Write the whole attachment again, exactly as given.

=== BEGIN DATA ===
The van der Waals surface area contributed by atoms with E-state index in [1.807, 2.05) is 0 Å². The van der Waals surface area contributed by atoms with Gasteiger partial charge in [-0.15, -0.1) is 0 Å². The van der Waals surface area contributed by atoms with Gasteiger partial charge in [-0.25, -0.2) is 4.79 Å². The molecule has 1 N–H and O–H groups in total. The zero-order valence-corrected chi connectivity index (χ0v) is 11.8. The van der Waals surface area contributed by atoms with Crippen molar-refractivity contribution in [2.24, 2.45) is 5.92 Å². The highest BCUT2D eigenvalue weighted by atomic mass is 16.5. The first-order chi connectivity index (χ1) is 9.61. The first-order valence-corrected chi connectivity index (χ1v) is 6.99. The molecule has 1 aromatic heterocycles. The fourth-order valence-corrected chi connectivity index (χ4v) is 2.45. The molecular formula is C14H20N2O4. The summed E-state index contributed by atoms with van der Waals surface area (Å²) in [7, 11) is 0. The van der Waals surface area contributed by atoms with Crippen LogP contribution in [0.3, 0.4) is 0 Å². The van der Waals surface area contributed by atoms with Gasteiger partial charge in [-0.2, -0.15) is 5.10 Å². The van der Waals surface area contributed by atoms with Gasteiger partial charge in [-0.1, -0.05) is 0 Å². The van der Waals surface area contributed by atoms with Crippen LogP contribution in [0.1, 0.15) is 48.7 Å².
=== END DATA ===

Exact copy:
The van der Waals surface area contributed by atoms with E-state index in [1.807, 2.05) is 0 Å². The van der Waals surface area contributed by atoms with Gasteiger partial charge in [-0.15, -0.1) is 0 Å². The van der Waals surface area contributed by atoms with Gasteiger partial charge in [-0.25, -0.2) is 4.79 Å². The molecule has 1 N–H and O–H groups in total. The zero-order valence-corrected chi connectivity index (χ0v) is 11.8. The van der Waals surface area contributed by atoms with Crippen molar-refractivity contribution in [2.24, 2.45) is 5.92 Å². The highest BCUT2D eigenvalue weighted by atomic mass is 16.5. The first-order chi connectivity index (χ1) is 9.61. The first-order valence-corrected chi connectivity index (χ1v) is 6.99. The molecule has 1 aromatic heterocycles. The fourth-order valence-corrected chi connectivity index (χ4v) is 2.45. The molecular formula is C14H20N2O4. The summed E-state index contributed by atoms with van der Waals surface area (Å²) in [7, 11) is 0. The van der Waals surface area contributed by atoms with Crippen LogP contribution in [0.3, 0.4) is 0 Å². The van der Waals surface area contributed by atoms with Gasteiger partial charge in [-0.2, -0.15) is 5.10 Å². The van der Waals surface area contributed by atoms with Gasteiger partial charge in [-0.1, -0.05) is 0 Å². The van der Waals surface area contributed by atoms with Crippen LogP contribution in [0.1, 0.15) is 48.7 Å².